2. Submitted by Michael Rhodes on 01/28/2009 - 01:37 pm.

    An excellent commentary, and definitely an illustration of how government in some sense actually needs to find a way to get out of the way of good development, while no longer enabling bad development. Many developers are eager to build in the city, but we have to find a way to properly channel that and make it happen.

    Even more importantly, we need to actually have the discussion, at a local and national level. I hope this is a start.

  3. Submitted by Richard Layman on 01/28/2009 - 04:43 pm.

    Maybe the author of this piece, “misheard” something said by the panel (I wasn’t there) because the first point makes no sense as the holding in Kelo vs. City of New London came down very strongly in favor of expansive powers of eminent domain for economic redevelopment reasons.

    What may have “disastrous” in the opinion of the panel was the public reaction and the subsequent response by legislatures, as many in response wrote-passed legislation which put into law more restrictive provisions concerning eminent domain powers, putting local restrictions on what would have otherwise been the expansive interpretation supported by the Supreme Court.

  4. Submitted by Michael Jensvold on 01/29/2009 - 12:47 pm.

    The most important thing we could do for Land Reform is the land value tax.

    http://en.wikipedia.org/wiki/Land_value_tax

    A close second is scrapping the zoning code and starting over at least in nodes, corridors, and high streets.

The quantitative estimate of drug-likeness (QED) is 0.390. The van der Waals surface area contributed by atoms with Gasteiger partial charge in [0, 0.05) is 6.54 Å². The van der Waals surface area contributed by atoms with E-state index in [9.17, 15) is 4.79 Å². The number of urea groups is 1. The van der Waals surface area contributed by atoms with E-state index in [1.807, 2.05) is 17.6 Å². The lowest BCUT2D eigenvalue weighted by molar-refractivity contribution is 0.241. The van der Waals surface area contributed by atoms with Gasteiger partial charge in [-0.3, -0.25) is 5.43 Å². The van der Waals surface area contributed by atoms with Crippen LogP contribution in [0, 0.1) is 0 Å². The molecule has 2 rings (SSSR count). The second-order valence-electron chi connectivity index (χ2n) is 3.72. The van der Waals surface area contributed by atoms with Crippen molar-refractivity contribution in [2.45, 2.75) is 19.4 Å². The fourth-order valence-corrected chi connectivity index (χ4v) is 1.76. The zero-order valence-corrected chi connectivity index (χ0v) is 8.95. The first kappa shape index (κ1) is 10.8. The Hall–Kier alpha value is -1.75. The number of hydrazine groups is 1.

5. Submitted by Lee McGrath on 01/31/2009 - 03:45 pm.

    Beyond reflecting ignorance about the law (New London won its case against Susette Kelo, a case my law firm knows well), the commentary above is based on the government-centric conceit that economic development requires state intervention. If that were the case, 150 years of growth and the creation of thousands of neighborhoods would not have happenned in Minnesota.

    Moreover, the column ignores that the vast majority of Minnesotans do not want their city to have the power of eminent domain for economic development–as seen in the fact that the 2006 reforms to Minnesota’s eminent domain laws were enacted by overwhelming votes of 115-17 in the State House and 56-9 in the State Senate.

    But most interesting is Mr. Berg’s highlighting local planners’ favorite example of government-driven economic development — Excelsior & Grand in St. Louis Park.

    What Mr. Berg fails to mention is that the project has been a complete failure as a catalyst to other development in the neighborhood. There has be zero development outside of what the City of St. Louis Park heavily subsidized — not even a coin-operated laundromat immediately across the street has been redeveloped into a higher or better use.